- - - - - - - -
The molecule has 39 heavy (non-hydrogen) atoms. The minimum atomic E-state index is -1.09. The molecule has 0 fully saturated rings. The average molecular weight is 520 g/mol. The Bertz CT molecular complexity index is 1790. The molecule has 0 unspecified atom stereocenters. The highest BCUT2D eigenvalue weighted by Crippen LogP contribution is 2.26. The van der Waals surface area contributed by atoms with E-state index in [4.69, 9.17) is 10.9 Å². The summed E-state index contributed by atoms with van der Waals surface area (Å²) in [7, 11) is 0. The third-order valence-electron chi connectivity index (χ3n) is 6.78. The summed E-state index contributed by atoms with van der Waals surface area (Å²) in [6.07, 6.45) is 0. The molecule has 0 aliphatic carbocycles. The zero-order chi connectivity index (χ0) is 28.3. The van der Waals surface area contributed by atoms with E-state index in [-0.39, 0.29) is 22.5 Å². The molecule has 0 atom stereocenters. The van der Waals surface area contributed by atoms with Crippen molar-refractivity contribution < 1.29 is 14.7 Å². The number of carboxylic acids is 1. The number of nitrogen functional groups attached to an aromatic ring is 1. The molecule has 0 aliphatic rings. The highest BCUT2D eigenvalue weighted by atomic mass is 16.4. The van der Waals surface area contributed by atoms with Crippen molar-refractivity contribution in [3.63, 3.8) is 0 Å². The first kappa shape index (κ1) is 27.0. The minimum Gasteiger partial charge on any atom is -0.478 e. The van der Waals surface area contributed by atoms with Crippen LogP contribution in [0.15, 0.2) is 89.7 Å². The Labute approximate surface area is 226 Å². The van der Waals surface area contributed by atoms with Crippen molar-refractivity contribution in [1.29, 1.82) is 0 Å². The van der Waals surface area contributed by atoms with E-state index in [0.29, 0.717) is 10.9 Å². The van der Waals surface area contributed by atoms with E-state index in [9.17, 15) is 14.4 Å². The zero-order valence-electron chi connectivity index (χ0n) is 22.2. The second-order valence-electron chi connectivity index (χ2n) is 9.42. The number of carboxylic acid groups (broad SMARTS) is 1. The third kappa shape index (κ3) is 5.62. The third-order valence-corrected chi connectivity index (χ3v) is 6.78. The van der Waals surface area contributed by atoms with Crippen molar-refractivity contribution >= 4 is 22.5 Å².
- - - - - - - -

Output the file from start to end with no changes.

The molecule has 39 heavy (non-hydrogen) atoms. The minimum atomic E-state index is -1.09. The molecule has 0 fully saturated rings. The average molecular weight is 520 g/mol. The Bertz CT molecular complexity index is 1790. The molecule has 0 unspecified atom stereocenters. The highest BCUT2D eigenvalue weighted by Crippen LogP contribution is 2.26. The van der Waals surface area contributed by atoms with E-state index in [4.69, 9.17) is 10.9 Å². The summed E-state index contributed by atoms with van der Waals surface area (Å²) in [7, 11) is 0. The third-order valence-electron chi connectivity index (χ3n) is 6.78. The summed E-state index contributed by atoms with van der Waals surface area (Å²) in [6.07, 6.45) is 0. The molecule has 0 aliphatic carbocycles. The zero-order chi connectivity index (χ0) is 28.3. The van der Waals surface area contributed by atoms with E-state index in [-0.39, 0.29) is 22.5 Å². The molecule has 0 atom stereocenters. The van der Waals surface area contributed by atoms with Crippen molar-refractivity contribution < 1.29 is 14.7 Å². The number of carboxylic acids is 1. The number of nitrogen functional groups attached to an aromatic ring is 1. The molecule has 0 aliphatic rings. The highest BCUT2D eigenvalue weighted by atomic mass is 16.4. The van der Waals surface area contributed by atoms with Crippen molar-refractivity contribution in [3.63, 3.8) is 0 Å². The first kappa shape index (κ1) is 27.0. The minimum Gasteiger partial charge on any atom is -0.478 e. The van der Waals surface area contributed by atoms with Crippen LogP contribution in [0.15, 0.2) is 89.7 Å². The Labute approximate surface area is 226 Å². The van der Waals surface area contributed by atoms with Crippen molar-refractivity contribution in [1.29, 1.82) is 0 Å². The van der Waals surface area contributed by atoms with E-state index in [0.29, 0.717) is 10.9 Å². The van der Waals surface area contributed by atoms with E-state index in [9.17, 15) is 14.4 Å². The zero-order valence-electron chi connectivity index (χ0n) is 22.2. The second-order valence-electron chi connectivity index (χ2n) is 9.42. The number of carboxylic acid groups (broad SMARTS) is 1. The third kappa shape index (κ3) is 5.62. The third-order valence-corrected chi connectivity index (χ3v) is 6.78. The van der Waals surface area contributed by atoms with Crippen molar-refractivity contribution >= 4 is 22.5 Å².